Parental controls & metered data hackfest: days 1 & 2

I’m currently at the Parental Controls & Metered Data hackfest at Red Hat’s office in London. A bunch of GNOME people from various companies (Canonical, Endless, elementary, and Red Hat) have gathered to work out a plan to start implementing these two features in GNOME. The first two days have been dedicated to the parental control features. This is the ability for parents to control what children can do on the computer. For example, locking down access to certain applications or websites.

Day one began with presentations of the Endless OS implementation by Philip, followed by a demonstration of the Elementary version by Cassidy. Elementary were interested in potentially expanding this feature set to include something like Digital Wellbeingwe explored the distinction between this and parental controls. It turns out that these features are relatively similar – the main differences are whether you are applying restrictions to yourself or to someone else, and whether you have the ability to lift/ignore the restrictions. We’ve started talking about the latter of these as “speed bumps”: you can always undo your own restrictions, so the interventions from the OS should be intended to nudge you towards the right behaviour.

After that we looked at some prior art (Android, iOS), and started to take the large list of potential features (in the image above) down to the ones we thought might be feasible to implement. Throughout all of this, one topic we kept coming back to was app lockdown. It’s reasonably simple to see how this could be applied to containerised 📦 apps (e.g. Snap or Flatpak), but system applications that come from a deb or an rpm are much more difficult. It would probably be possible – but still difficult – to use an LSM like AppArmor or SELinux to do this by denying execute access to the application’s binary. One obvious problem with that is that GNOME doesn’t require one of these and different distributions have made different choices here… Another tricky topic is how to implement website white/blacklisting in a robust way. We discussed using DNS (systemd-resolved?) and ip/nftables implementations, but it might turn out that the most feasible way is to use a browser extension for this.

Adam Bieńkowski joined us to discuss the technical details of Elementary’s implementation and some potential ideas for future improvements there. Thanks for that!

Today we’ve spent a fair bit of time discussing the technical details about how some of this might be implemented. Given that this is about locking down other users’ accounts, the data ought to be stored somewhere at the system level – both so the admin can query/set it, and so that the user can’t modify it. Endless’s current implementation stores this in AccountsService, which feels reasonable to us, but doesn’t extend well to storing the information required to implement activity tracking. Georges and Florian have been discussing writing a system daemon to do this, which the shell and (maybe) browser(s) would feed into.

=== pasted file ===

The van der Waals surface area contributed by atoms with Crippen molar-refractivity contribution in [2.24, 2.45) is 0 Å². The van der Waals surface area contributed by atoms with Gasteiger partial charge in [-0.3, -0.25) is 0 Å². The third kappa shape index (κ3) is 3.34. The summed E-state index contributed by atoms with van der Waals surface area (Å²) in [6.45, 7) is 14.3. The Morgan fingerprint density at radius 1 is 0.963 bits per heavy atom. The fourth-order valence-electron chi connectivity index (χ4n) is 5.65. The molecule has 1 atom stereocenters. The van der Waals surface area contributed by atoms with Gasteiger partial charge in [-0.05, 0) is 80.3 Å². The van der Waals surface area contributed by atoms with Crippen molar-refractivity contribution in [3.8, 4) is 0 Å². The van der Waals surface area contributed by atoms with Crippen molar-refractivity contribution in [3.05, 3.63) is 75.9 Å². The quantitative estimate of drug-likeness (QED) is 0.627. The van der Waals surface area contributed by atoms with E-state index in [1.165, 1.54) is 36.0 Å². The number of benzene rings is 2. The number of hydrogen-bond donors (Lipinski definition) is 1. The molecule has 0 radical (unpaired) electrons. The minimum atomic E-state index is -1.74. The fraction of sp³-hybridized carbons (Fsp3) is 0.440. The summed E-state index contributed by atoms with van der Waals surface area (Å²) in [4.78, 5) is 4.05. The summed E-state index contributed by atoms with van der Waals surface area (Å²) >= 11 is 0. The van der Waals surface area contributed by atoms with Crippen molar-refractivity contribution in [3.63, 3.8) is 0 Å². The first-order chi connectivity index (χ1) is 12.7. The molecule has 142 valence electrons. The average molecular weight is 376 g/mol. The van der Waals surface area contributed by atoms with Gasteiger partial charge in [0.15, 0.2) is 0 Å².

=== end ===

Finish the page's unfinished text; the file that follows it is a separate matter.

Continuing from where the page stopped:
More detailed notes taken by Philip are available here.

For the next two days we will move to talking about the second subject for this hackfest – data metering.

One thought on “Parental controls & metered data hackfest: days 1 & 2”

  1. Have you looked at pluckeye
    It’s really the only “Digital Wellbeing” app that actually works. It has a great “delay” feature and it’s really hard to circumvent. Nothing comes remotely close.

    Being a cross-platform program, Pluckeye relies on obfuscation (the user can’t stop it without great effort). Windows and Mac OS do not allow any other way to “lock yourself out”, except crating a second admin account and “forgetting” your password, then writing a cron job to lock yourself out of your main admin account temporarily. This is quite a hassle and also risky. So pluckey just relies on obfuscation. While highly effective, it’s not a clean solution by any means.

    But on Linux, it should be possible to create a “non-root” root with AppArmor and SELinux, an account that would control virtually everything EXCEPT the distraction blocker. You’d still need to “lose” your root-root password, but at least you’d have a functioning admin account at all times.

    If this sounds interesting to you, please contact the pluckeye team through or their main website (I am not affiliated). If you’re not sure, please contact them for details about their project anyway. Pluckeye has very few developer resources and if others got involved, it would be a huge help to their very important project.

    An iron-clad distraction blocker could really be a huge selling point for desktop linux. It’s really a life-changing feature that no platform has successfully implemented yet.

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